When Western Digital (WD) released the My Passport Wireless back in the latter half of 2014 it attracted the attention of creatives, specifically photographers. Having the ability to back-up images from an SD card to a battery powered drive, while still being able to access the images via Wi-Fi (a portable server) seemed like a dream come true.
Unfortunately for these users, the My Passport Wireless had not been designed with heavy-duty workloads in mind. The SD card backup process is torturously slow, and the built-in Wi-Fi app does not support viewing of RAW file formats that advanced photographers need. To that end, those with less demanding needs were able to get good use out of the product, but by and large, creatives and photographers were left something more to be desired.
It seems WD noticed this as well, and created the new My Passport Wireless Pro. This time, it was designed from the ground up with professional workloads in mind. SD 3.0 means transferring images from a card to the hard drive will be quick and painless. USB 3.0 connectivity means transferring files from this drive to your computer, or from another portable drive to the My Passport Wireless Pro, will be fast as well (although the original My Passport Wireless also had USB 3.0). Another nod to creatives: The drive, via the app, supports Adobe’s Creative Cloud platform, allowing you to directly upload content to the cloud.
The My Passport Wireless Pro also boosts battery life up to 10 hours, a welcome improvement over the previous model. But another perfect improvement – and an ingenious upgrade – is the addition of a power bank to charge a phone or tablet off the My Passport Wireless Pro’s battery – essentially turning the unit into a 3-in-1 device capable of charging, backup, and streaming. Yes, that’s right, the My Passport Wireless Pro can function as a media server or wireless hotspot. You can connect the drive to a network and turn it into a wireless router to provide Internet access to multiple devices, or stream movie and music files via Plex or DLNA/UPnP. WD says the drive can stream up to eight HD movies (MP4 at 8Mbps) at the same time.
The wireless functionality itself received quite the upgrade as well, moving up to 802.11ac from the 2×2 N protocol of the original model. This means that with compatible cameras that support wireless FTP transfers, you can do more than just look at images on the hard drive from your phone – you can actually connect the drive to the camera and save images from the camera directly to the drive wirelessly. The more robust Wi-Fi is also what allows the device to function as a media server.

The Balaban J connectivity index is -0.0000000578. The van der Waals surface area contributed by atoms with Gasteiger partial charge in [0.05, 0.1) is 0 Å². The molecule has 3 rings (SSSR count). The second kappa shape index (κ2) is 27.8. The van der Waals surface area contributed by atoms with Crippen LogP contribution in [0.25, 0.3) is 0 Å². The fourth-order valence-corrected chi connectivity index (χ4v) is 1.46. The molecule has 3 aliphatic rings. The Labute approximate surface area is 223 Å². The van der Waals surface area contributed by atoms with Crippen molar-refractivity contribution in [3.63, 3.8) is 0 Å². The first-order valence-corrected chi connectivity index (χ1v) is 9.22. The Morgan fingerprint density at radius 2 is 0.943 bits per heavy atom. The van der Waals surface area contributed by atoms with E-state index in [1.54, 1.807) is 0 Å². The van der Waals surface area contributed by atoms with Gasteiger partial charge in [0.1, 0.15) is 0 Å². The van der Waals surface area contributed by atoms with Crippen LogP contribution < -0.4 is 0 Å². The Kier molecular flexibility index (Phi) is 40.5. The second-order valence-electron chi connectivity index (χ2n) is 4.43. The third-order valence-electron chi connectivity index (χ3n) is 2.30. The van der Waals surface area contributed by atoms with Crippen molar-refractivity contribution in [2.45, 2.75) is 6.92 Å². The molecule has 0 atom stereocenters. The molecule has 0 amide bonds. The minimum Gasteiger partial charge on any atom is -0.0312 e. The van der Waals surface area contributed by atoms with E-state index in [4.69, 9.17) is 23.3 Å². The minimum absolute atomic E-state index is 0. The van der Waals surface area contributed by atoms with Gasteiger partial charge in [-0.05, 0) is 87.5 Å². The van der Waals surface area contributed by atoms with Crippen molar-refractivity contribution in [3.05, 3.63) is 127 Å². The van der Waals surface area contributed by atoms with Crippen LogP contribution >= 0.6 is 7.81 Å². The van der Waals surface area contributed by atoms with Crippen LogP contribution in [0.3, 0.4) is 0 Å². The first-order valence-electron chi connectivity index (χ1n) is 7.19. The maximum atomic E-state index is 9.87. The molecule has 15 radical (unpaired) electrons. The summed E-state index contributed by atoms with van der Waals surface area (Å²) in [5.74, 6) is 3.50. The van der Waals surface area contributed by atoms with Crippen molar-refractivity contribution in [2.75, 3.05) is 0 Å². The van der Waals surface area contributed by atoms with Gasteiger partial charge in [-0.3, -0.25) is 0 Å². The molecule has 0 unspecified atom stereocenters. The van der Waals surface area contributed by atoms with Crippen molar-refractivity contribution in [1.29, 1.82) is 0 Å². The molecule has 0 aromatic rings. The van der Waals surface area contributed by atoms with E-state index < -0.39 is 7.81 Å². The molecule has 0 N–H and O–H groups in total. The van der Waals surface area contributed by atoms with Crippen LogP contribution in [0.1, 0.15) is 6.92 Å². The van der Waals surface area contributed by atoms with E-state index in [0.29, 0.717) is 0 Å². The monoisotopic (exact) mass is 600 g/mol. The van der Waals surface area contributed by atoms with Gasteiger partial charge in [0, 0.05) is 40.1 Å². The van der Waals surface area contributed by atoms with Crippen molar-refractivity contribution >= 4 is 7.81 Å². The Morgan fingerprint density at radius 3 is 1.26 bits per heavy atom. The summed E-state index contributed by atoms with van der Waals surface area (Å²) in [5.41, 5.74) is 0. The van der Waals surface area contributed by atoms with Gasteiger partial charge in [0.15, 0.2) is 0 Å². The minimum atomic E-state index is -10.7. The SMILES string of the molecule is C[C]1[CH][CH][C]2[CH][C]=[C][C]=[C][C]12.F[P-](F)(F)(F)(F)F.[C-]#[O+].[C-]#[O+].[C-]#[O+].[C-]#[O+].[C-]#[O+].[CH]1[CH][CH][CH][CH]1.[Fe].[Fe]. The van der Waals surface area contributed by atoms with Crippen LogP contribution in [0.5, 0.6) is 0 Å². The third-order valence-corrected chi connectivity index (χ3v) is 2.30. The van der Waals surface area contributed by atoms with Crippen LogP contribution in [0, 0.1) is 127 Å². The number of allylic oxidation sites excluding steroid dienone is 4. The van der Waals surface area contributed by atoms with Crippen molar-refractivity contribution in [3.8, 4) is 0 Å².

The My Passport Wireless Pro weighs in at roughly a pound, while measuring 5 x 5 x 1 inches. In other words, the unit is still small and easily fits into bags or coats with a spare pocket. It’s larger than the original, but doesn’t feel any heavier. The My Passport Wireless Pro will come in 2TB and 3TB variants, with suggested retail prices of $230 and $250, respectively. WD will also continue to sell the original to less-demanding users who want a more affordable solution. The new drive is available today at the WD Store, Amazon, and select retailers worldwide.
In related news, WD also announced the new My Cloud Pro Series of network-attached storage (NAS) drive. Like the My Passport Wireless Pro, the My Cloud Pro is part of the WD Pro series and it’s also designed with creatives in mind, but NAS drives are meant to stay put in a home or office, of course. Besides backup, the new NAS is fast and robust enough to handle on-drive editing of photos and design files, while also doubling as a Plex/DLNA/UPnP media server. Connect a camera, USB drive, or even the My Passport Wireless Pro to it, and it’ll automatically back up the content from the attached devices with one push of a button. The drive is also smart enough to know what files have already been backed up, saving you the trouble of dealing with duplicates. Because the function of the NAS is to serve heavy loads of data, there’s no Wi-Fi, but it’s capable of streaming 4K content – important for video editors – and can be accessed remotely. My Cloud Pro NAS starts at $400, depending on the two-bay or four-bay configuration (i.e., how many hard drives are in it, and at what capacity).